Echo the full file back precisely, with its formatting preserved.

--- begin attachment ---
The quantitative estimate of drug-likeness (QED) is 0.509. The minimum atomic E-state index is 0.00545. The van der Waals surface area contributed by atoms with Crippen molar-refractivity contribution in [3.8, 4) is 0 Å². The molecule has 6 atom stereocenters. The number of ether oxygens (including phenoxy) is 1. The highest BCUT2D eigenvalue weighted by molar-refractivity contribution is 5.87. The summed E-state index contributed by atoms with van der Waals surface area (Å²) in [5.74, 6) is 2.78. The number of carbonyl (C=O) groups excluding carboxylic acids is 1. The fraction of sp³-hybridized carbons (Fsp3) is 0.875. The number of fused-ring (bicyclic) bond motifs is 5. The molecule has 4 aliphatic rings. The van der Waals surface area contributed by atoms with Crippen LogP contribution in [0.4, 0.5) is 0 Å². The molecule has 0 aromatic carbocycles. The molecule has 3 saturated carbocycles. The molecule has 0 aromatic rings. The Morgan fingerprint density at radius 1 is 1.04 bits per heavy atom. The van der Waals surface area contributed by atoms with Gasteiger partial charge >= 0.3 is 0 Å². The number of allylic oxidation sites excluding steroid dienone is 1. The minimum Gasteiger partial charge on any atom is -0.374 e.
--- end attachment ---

The quantitative estimate of drug-likeness (QED) is 0.509. The minimum atomic E-state index is 0.00545. The van der Waals surface area contributed by atoms with Crippen molar-refractivity contribution in [3.8, 4) is 0 Å². The molecule has 6 atom stereocenters. The number of ether oxygens (including phenoxy) is 1. The highest BCUT2D eigenvalue weighted by molar-refractivity contribution is 5.87. The summed E-state index contributed by atoms with van der Waals surface area (Å²) in [5.74, 6) is 2.78. The number of carbonyl (C=O) groups excluding carboxylic acids is 1. The fraction of sp³-hybridized carbons (Fsp3) is 0.875. The number of fused-ring (bicyclic) bond motifs is 5. The molecule has 4 aliphatic rings. The van der Waals surface area contributed by atoms with Crippen LogP contribution in [0.4, 0.5) is 0 Å². The molecule has 0 aromatic carbocycles. The molecule has 3 saturated carbocycles. The molecule has 0 aromatic rings. The Morgan fingerprint density at radius 1 is 1.04 bits per heavy atom. The van der Waals surface area contributed by atoms with Gasteiger partial charge >= 0.3 is 0 Å². The number of allylic oxidation sites excluding steroid dienone is 1. The minimum Gasteiger partial charge on any atom is -0.374 e.